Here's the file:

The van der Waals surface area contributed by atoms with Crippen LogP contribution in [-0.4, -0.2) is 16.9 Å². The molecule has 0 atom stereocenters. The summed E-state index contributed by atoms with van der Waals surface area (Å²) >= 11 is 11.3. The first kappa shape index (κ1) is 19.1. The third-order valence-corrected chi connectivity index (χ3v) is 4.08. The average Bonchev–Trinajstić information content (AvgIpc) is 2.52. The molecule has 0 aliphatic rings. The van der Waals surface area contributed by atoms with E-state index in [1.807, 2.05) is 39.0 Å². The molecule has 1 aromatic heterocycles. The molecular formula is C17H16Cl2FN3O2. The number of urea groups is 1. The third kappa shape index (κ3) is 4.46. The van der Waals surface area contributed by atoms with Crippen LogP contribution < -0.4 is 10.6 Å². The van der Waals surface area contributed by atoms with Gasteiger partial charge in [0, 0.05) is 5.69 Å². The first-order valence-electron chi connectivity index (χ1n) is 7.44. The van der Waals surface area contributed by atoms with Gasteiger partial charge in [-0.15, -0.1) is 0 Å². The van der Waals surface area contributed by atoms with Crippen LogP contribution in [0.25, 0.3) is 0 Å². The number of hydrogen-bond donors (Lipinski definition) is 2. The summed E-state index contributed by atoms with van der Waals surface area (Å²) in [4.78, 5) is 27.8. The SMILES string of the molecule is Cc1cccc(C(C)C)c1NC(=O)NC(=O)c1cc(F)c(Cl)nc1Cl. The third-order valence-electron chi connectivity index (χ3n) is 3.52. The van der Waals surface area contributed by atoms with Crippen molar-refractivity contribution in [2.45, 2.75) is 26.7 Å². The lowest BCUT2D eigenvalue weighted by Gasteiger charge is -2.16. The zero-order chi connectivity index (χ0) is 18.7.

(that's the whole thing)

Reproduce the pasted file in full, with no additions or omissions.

The van der Waals surface area contributed by atoms with Crippen LogP contribution in [-0.4, -0.2) is 16.9 Å². The molecule has 0 atom stereocenters. The summed E-state index contributed by atoms with van der Waals surface area (Å²) >= 11 is 11.3. The first kappa shape index (κ1) is 19.1. The third-order valence-corrected chi connectivity index (χ3v) is 4.08. The average Bonchev–Trinajstić information content (AvgIpc) is 2.52. The molecule has 0 aliphatic rings. The van der Waals surface area contributed by atoms with E-state index in [1.807, 2.05) is 39.0 Å². The molecule has 1 aromatic heterocycles. The molecular formula is C17H16Cl2FN3O2. The number of urea groups is 1. The third kappa shape index (κ3) is 4.46. The van der Waals surface area contributed by atoms with Crippen LogP contribution < -0.4 is 10.6 Å². The van der Waals surface area contributed by atoms with Gasteiger partial charge in [0, 0.05) is 5.69 Å². The first-order valence-electron chi connectivity index (χ1n) is 7.44. The van der Waals surface area contributed by atoms with Gasteiger partial charge in [-0.15, -0.1) is 0 Å². The van der Waals surface area contributed by atoms with Crippen LogP contribution in [0.25, 0.3) is 0 Å². The number of hydrogen-bond donors (Lipinski definition) is 2. The summed E-state index contributed by atoms with van der Waals surface area (Å²) in [4.78, 5) is 27.8. The SMILES string of the molecule is Cc1cccc(C(C)C)c1NC(=O)NC(=O)c1cc(F)c(Cl)nc1Cl. The third-order valence-electron chi connectivity index (χ3n) is 3.52. The van der Waals surface area contributed by atoms with Crippen molar-refractivity contribution in [2.45, 2.75) is 26.7 Å². The lowest BCUT2D eigenvalue weighted by Gasteiger charge is -2.16. The zero-order chi connectivity index (χ0) is 18.7.